Beijing appears to wind down share-buying _ now what?
Aug. 26, 2015
BEIJING (AP) — China's leaders are winding down a strategy of trying to push up slumping stock prices by spending billions of dollars to buy shares.
After the Chinese market benchmark soared to a peak on June 12 and then reversed course and plunged 30 percent, Beijing reached back to the era of central planning and intervened directly. Big shareholders were barred from selling and state-owned brokerages promised to buy. State banks lent billions of dollars to a government finance company to support prices.
That prompted criticism that Beijing was disrupting the market and might be delaying changes in financial policy needed to support China's slowing economy.
Now, with no formal announcement, there has been no large-scale buying by the China Securities Finance Corp. despite four days of precipitous declines that wiped 22 percent off the Shanghai Composite Index.
"The market self-adjustment is a good thing," said JP Morgan economist Haibin Zhu. "The positive sign is the 'national team' no longer intervenes and keeps buying, which was causing market distortion."
So what other options do Chinese authorities have to calm markets?
After weeks of turmoil, the best tactic might be to do nothing, according to financial analysts.
Inaction "would likely be viewed favorably at this stage," said Linda Yueh, an economist at the London Business School. "Previous interventions have heightened rather than subdued the volatility."
The previously little known CSFC, the pillar of the government's intervention, never disclosed what and when it bought or how much it spent. But Chinese media say state-owned banks have lent the company 1.5 trillion yuan ($240 billion).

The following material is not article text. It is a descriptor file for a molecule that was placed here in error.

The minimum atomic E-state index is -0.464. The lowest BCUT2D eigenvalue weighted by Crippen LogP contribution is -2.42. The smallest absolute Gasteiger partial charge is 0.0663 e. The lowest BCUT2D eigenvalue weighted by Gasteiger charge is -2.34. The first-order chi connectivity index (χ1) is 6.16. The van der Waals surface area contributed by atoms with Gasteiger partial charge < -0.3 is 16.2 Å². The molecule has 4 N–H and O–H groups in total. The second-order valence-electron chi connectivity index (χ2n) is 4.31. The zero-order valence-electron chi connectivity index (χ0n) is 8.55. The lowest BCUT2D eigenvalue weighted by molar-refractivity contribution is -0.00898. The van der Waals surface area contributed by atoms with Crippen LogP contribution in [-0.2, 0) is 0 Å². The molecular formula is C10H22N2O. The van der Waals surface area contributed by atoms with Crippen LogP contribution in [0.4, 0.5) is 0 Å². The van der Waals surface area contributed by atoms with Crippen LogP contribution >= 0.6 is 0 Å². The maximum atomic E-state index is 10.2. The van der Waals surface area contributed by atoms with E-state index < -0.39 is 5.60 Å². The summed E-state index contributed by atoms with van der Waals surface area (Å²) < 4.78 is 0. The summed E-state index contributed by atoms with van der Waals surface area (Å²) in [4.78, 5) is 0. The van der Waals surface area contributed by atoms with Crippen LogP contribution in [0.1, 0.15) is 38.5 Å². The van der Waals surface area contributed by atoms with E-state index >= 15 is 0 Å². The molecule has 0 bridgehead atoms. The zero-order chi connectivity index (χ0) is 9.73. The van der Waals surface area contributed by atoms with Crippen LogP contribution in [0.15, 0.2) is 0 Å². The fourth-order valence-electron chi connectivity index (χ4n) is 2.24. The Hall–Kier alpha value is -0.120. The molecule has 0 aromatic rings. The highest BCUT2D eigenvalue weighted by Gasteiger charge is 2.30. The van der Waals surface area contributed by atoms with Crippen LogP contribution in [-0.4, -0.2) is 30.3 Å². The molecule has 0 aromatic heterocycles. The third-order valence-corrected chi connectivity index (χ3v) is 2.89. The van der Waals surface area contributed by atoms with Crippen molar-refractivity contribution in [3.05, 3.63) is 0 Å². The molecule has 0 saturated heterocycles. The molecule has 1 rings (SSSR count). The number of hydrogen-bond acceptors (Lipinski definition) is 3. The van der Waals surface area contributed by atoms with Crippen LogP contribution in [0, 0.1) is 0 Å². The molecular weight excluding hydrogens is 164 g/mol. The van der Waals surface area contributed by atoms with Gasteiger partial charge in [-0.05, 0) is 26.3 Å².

Its last large-scale action might have occurred last Wednesday, when the Shanghai index fell 5 percent but reversed course in the last minutes of trading to close up 1.2 percent. Analysts said that probably was the work of the CSFC and its multibillion-dollar war chest.
Already, the company said two weeks ago it would no longer intervene day to day as the government tried to restore normal market functions.
The consensus among Chinese leaders "appears to be that this was costing the government too much money," Angus Nicholson of IG Markets said in a report.
"Now I think they are trying to just slow down the fall," said Jackson Wong, associate director at United Simsen Securities Ltd. in Hong Kong.
The Shanghai market soared more than 150 percent starting late last year after state media said shares were inexpensive. That led investors to believe Beijing would step in to prop up prices if necessary.
The bubble burst after an unrelated change in banking rules in early June made investors think Beijing's support might be weakening.
The massive intervention might have interfered with decisions about interest rate and credit policy changes needed to support the slowing economy, said Zhu.
"It's difficult to manage all their objectives at the same time," he said. "I would say the stock market decline is the least important among all of them."
The vast sums of money channeled into the share-buying operation also might have diverted credit from commercial borrowers, possibly eroding potential economic growth.
One way to reassure investors, analysts said, would be to show support for the economy by cutting interest rates or freeing up money for lending by reducing the level of reserves banks are required to hold.
The central bank took both steps late Tuesday, announcing China's fifth interest rate cut in nine months and reducing bank reserve levels.
The change probably "was triggered by concerns about negative sentiment following the equity rout," said Mark Williams of Capital Economics in a report.
And Beijing still has plenty of cash if it wants to buy more shares, said Guo Tianyong, a finance specialist at the Central University of Finance and Economics. But he noted that when global stock markets fell Monday there was no talk of intervention by other governments.
"We should let the market play its role," said Guo. "It's unnecessary for the government to intervene."
AP Business Writer Kelvin Chan in Hong Kong contributed to this report.